Michigan is a bit of a gray area, too. In Michigan, you might be mostly off the hook. Insurers can’t use your credit score, but they can look at your credit information. That means a low score won’t necessarily increase your rates, but a history of missed payments might make an insurance provider wary, and could ultimately affect your rates. 

Let’s look closer at why credit affects car insurance rates. Studies, including a Congress report by the Federal Trade Commission, have shown that a lower score means you’re a higher risk for your insurer. A poor score directly correlates to an increased risk of filing a claim. 

Click here for the rest of the story…

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Electric Space Heater Safety | Shield Insurance Blog

Are Electric Space Heaters Safe?

Are electric space heaters safe?

Electric space heaters can be used safely, but they are not the safest option for staying warm when the temperature drops.

According to the National Fire Protection Association (NFPA), space heaters account for 43% of home heating fires and 85% of home heating deaths.

They can also be a hazard in the workplace. While there are no federal safety rules prohibiting space heaters at a worksite, you should follow local rules and regulations. OSHA also requires businesses to follow all manufacturer specifications on the unit’s label and in the user manual when using electrical equipment.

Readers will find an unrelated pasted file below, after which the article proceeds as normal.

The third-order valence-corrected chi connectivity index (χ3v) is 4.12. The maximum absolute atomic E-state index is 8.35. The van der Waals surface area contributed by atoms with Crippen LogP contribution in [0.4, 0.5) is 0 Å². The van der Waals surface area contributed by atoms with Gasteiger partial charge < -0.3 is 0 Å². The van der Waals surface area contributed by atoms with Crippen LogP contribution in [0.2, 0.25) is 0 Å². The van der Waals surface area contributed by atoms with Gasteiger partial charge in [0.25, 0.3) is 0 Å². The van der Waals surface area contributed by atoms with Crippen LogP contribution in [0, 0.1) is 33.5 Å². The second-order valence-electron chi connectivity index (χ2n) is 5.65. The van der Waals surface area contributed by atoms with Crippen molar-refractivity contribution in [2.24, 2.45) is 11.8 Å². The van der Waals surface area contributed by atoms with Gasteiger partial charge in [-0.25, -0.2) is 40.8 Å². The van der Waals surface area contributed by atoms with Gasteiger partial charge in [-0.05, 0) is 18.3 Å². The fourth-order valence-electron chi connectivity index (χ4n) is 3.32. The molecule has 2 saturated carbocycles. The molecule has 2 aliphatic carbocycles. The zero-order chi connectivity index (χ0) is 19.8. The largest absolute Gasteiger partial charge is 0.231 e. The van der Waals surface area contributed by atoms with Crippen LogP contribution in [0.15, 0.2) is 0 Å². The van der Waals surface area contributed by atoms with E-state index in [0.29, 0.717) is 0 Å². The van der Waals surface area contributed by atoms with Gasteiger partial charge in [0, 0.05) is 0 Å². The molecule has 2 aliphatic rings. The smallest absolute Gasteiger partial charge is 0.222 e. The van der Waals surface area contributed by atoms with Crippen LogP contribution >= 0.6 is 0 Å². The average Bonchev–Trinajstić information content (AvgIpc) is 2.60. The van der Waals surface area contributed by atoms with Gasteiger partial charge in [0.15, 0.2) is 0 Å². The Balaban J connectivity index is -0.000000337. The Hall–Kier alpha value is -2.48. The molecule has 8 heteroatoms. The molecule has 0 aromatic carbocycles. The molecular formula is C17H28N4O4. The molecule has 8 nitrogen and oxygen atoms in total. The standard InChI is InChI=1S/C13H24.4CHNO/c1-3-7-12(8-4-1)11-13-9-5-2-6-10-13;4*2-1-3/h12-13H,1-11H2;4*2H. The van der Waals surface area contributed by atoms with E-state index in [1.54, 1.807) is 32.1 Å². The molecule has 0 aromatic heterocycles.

So, if you’ve tried other ways to warm the area, like adjusting your HVAC system or adding weather stripping, and it’s just not working, an electric space heater might be the next best option. And it can be used safely at home or in the workplace when you take the right precautions.

Here are steps you can take to increase space heater safety for your home or business.

Use your indoor electric space heater safely

Here’s how to increase safety while enjoying the warm comfort of your electric space heater indoors:

  • Follow all manufacturer’s instructions and guidelines.
  • Before you use it, do an inspection of the space heater to check for damage on its parts, knobs, coils, and legs. If any damage is detected, take the space heater out of service immediately and have it repaired by a professional.
  • Place the space heater at least six feet away from combustible materials and never place anything on top of or touching it.
  • Keep a fire extinguisher near each space heater.
  • Put your space heater on a level, hard and nonflammable surface. Avoid furniture, countertops, rugs, or carpets. Keep it out of high-traffic areas, such as doorways.
  • Make sure your space heater is plugged into properly grounded outlets. Do not use extension cords or power strips.
  • Turn off the space heater when no one is occupying that area or when it is out of sight.